Think about the 80’s, where every teenager film needed to be something like The Breakfast Club.

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Or the 90’s where our heroes had to be normal every day people who were just doing their job. The heroes of Independence Day (which sticks out because we had a remake of it not too long ago… terrible as it was) were simply soldiers doing their job. Will Smith’s, Bill Pullman’s, and Randy Quaid’s characters were all soldiers at various points in their lives, and they went on to defeat the aliens by simply doing what soldiers (pilots, really) do.

But lately, comic book movies have been taking over the box office, and the small screen! People want heroes again! Joseph Campbell once explained that the hero stories of the ancients were what helped to shape the morality of their times. Who/what shapes the morality of our times now? Look at the president we’ve got: the pussy grabber in chief.

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We need heroes.

But we’re not ready for all our heroes to be ubermensch, supreme men of unimpeachable honor, like Superman. We need our heroes to still be relatable.

The traditional King Arthur legend follows the Hero’s Progression formula perfectly, with Arthur being a spotless soul. It isn’t until he unwittingly lies with his own family to conceive Mordred (as in some versions), or he is betrayed by Guinevere (in others) that he is undone. He is flawless, and that is what grants him the ability to succeed.

Only truly worthy people can become heroes in the old tales.

But like Thor with his hammer, in this day and age, we need our heroes to prove their worth. They need to fall a little and realize that they, too, are fallible.

This version of Arthur does that. He watches his parents murdered by his uncle and drifts down river in a boat to be raised by prostitutes. He is beaten until he learns to not only defend himself, but to be the best street warrior there is. He is trained in the skills he will need, but by gaining street smarts as opposed to book smarts. He is not trained in the art of knightly combat, but he is still the best…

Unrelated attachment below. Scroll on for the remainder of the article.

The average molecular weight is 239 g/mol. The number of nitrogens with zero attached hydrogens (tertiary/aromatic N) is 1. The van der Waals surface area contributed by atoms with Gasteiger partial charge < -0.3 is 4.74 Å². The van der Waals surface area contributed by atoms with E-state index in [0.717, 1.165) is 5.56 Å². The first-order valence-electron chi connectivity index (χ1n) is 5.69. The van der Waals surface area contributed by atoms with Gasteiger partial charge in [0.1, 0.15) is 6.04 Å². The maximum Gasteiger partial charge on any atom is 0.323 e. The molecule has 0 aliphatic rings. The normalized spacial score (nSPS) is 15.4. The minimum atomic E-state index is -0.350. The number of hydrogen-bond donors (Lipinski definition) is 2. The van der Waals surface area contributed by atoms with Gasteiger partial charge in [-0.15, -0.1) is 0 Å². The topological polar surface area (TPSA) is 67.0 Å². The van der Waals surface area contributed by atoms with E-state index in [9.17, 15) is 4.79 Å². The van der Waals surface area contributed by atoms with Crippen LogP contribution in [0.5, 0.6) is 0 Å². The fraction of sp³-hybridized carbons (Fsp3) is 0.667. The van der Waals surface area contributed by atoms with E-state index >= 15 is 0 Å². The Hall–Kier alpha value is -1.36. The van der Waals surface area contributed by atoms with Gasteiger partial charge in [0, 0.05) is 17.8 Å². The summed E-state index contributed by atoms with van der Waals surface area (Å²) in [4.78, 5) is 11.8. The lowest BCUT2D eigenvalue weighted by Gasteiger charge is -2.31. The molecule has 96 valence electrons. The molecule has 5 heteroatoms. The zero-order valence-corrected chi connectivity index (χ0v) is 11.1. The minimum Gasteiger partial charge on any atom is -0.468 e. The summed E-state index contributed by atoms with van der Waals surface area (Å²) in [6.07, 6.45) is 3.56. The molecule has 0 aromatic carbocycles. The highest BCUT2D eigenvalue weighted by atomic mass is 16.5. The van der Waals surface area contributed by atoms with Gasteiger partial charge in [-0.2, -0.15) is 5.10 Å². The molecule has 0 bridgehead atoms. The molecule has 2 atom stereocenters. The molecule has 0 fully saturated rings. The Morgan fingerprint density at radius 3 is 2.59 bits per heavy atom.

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In this way, he absolutely follows the hero’s journey and he does his best fighting when he’s defending the honor of women… even if those women are mostly whores.

He is a great hodgepodge of stories, this version of Arthur. We get bits of Hamlet as he has to avenge the death of his father, the king, as well as the Moses story when he is floated down river in order to not be murdered as a small child, and a few others I’m sure, though those two stand out the most for me at the moment.

I could go on, but I’ll save that for a discussion… if I manage to get someone to take me out on a date for this one. I’d enjoy a scholarly debate about the merits of this movie.

I do have two big complaints. First, I think Arthur made the turn-around too quickly. He didn’t want any part of this King business. He was out to save his own neck and was a total smart ass, making most of the people who were there to help him not particularly like him. He was the king that they were kind of stuck with that they hoped would be better than Vortigren.

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But they also showed how he cared for those whores who raised him. He insulted Vikings, cutting off one of their beards (a grievous insult), all because they beat up one of the girls who he cared for. When Vortigren kills one of the girls, he’d already sealed his fate… before Arthur remembered that this was the same man who’d killed his parents… yet we don’t see Arthur react with the same fervent need for revenge until later. I consider this to be an inconsistency with the character that is almost unforgivable.

The other thing that I have an issue with? I wish it had been marketed better, because there is some hope that they could continue with the story, and honestly, I’d like to see what comes next for this iteration of Arthur, the Once and Future King! We end just as he is beginning the Round Table, and we’ve not seen Guinevere (though I suspect that might be the name of the lady mage who was helping him the whole time, since he seems to fancy her a bit by the end) or Lancelot. A sequel could be nice… if this movie doesn’t completely flop in the long run.